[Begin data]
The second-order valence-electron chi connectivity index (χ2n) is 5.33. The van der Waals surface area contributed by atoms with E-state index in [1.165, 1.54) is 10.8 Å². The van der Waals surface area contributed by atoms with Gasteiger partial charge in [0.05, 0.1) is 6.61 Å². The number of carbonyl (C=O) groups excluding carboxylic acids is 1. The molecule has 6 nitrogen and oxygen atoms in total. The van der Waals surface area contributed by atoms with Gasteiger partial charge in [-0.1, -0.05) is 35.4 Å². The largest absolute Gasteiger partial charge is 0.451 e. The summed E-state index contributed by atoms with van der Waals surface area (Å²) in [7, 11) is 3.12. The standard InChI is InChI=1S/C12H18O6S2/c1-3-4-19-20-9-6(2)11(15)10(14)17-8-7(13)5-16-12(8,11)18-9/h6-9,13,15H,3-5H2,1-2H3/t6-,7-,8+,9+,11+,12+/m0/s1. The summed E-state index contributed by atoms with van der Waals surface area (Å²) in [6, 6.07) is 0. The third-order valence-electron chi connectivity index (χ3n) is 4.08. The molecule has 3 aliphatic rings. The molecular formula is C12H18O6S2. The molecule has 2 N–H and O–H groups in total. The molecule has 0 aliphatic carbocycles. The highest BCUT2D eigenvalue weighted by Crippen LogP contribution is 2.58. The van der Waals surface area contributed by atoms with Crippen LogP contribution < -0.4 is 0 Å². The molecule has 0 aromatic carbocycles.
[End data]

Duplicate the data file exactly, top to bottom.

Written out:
The second-order valence-electron chi connectivity index (χ2n) is 5.33. The van der Waals surface area contributed by atoms with E-state index in [1.165, 1.54) is 10.8 Å². The van der Waals surface area contributed by atoms with Gasteiger partial charge in [0.05, 0.1) is 6.61 Å². The number of carbonyl (C=O) groups excluding carboxylic acids is 1. The molecule has 6 nitrogen and oxygen atoms in total. The van der Waals surface area contributed by atoms with Gasteiger partial charge in [-0.1, -0.05) is 35.4 Å². The largest absolute Gasteiger partial charge is 0.451 e. The summed E-state index contributed by atoms with van der Waals surface area (Å²) in [7, 11) is 3.12. The standard InChI is InChI=1S/C12H18O6S2/c1-3-4-19-20-9-6(2)11(15)10(14)17-8-7(13)5-16-12(8,11)18-9/h6-9,13,15H,3-5H2,1-2H3/t6-,7-,8+,9+,11+,12+/m0/s1. The summed E-state index contributed by atoms with van der Waals surface area (Å²) in [6, 6.07) is 0. The third-order valence-electron chi connectivity index (χ3n) is 4.08. The molecule has 3 aliphatic rings. The molecular formula is C12H18O6S2. The molecule has 2 N–H and O–H groups in total. The molecule has 0 aliphatic carbocycles. The highest BCUT2D eigenvalue weighted by Crippen LogP contribution is 2.58. The van der Waals surface area contributed by atoms with Crippen LogP contribution < -0.4 is 0 Å². The molecule has 0 aromatic carbocycles.